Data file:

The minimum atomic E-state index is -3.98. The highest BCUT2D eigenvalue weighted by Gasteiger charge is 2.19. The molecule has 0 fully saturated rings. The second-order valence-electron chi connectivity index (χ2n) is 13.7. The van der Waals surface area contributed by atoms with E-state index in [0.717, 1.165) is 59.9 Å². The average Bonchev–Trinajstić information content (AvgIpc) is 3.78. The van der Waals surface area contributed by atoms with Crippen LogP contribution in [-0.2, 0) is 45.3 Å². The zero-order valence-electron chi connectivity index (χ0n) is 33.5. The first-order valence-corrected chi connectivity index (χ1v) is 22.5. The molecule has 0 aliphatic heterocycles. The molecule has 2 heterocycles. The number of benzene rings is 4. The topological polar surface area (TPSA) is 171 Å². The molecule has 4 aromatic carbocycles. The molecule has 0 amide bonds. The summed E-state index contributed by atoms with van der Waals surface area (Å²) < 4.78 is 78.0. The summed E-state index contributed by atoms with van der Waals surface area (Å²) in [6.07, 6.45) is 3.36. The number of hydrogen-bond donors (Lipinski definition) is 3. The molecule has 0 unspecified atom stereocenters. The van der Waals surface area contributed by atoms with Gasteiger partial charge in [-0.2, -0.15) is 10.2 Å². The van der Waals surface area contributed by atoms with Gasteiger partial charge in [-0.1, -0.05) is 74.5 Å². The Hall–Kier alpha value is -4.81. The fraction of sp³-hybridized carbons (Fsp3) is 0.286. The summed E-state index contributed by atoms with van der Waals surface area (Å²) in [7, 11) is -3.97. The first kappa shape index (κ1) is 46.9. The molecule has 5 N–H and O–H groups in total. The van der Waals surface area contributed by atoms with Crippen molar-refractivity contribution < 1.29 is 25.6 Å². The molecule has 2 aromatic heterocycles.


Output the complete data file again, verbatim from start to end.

The minimum atomic E-state index is -3.98. The highest BCUT2D eigenvalue weighted by Gasteiger charge is 2.19. The molecule has 0 fully saturated rings. The second-order valence-electron chi connectivity index (χ2n) is 13.7. The van der Waals surface area contributed by atoms with E-state index in [0.717, 1.165) is 59.9 Å². The average Bonchev–Trinajstić information content (AvgIpc) is 3.78. The van der Waals surface area contributed by atoms with Crippen LogP contribution in [-0.2, 0) is 45.3 Å². The zero-order valence-electron chi connectivity index (χ0n) is 33.5. The first-order valence-corrected chi connectivity index (χ1v) is 22.5. The molecule has 0 aliphatic heterocycles. The molecule has 2 heterocycles. The number of benzene rings is 4. The topological polar surface area (TPSA) is 171 Å². The molecule has 4 aromatic carbocycles. The molecule has 0 amide bonds. The summed E-state index contributed by atoms with van der Waals surface area (Å²) < 4.78 is 78.0. The summed E-state index contributed by atoms with van der Waals surface area (Å²) in [6.07, 6.45) is 3.36. The number of hydrogen-bond donors (Lipinski definition) is 3. The molecule has 0 unspecified atom stereocenters. The van der Waals surface area contributed by atoms with Gasteiger partial charge in [-0.2, -0.15) is 10.2 Å². The van der Waals surface area contributed by atoms with Gasteiger partial charge in [-0.1, -0.05) is 74.5 Å². The Hall–Kier alpha value is -4.81. The fraction of sp³-hybridized carbons (Fsp3) is 0.286. The summed E-state index contributed by atoms with van der Waals surface area (Å²) in [7, 11) is -3.97. The first kappa shape index (κ1) is 46.9. The molecule has 5 N–H and O–H groups in total. The van der Waals surface area contributed by atoms with Crippen molar-refractivity contribution < 1.29 is 25.6 Å². The molecule has 2 aromatic heterocycles.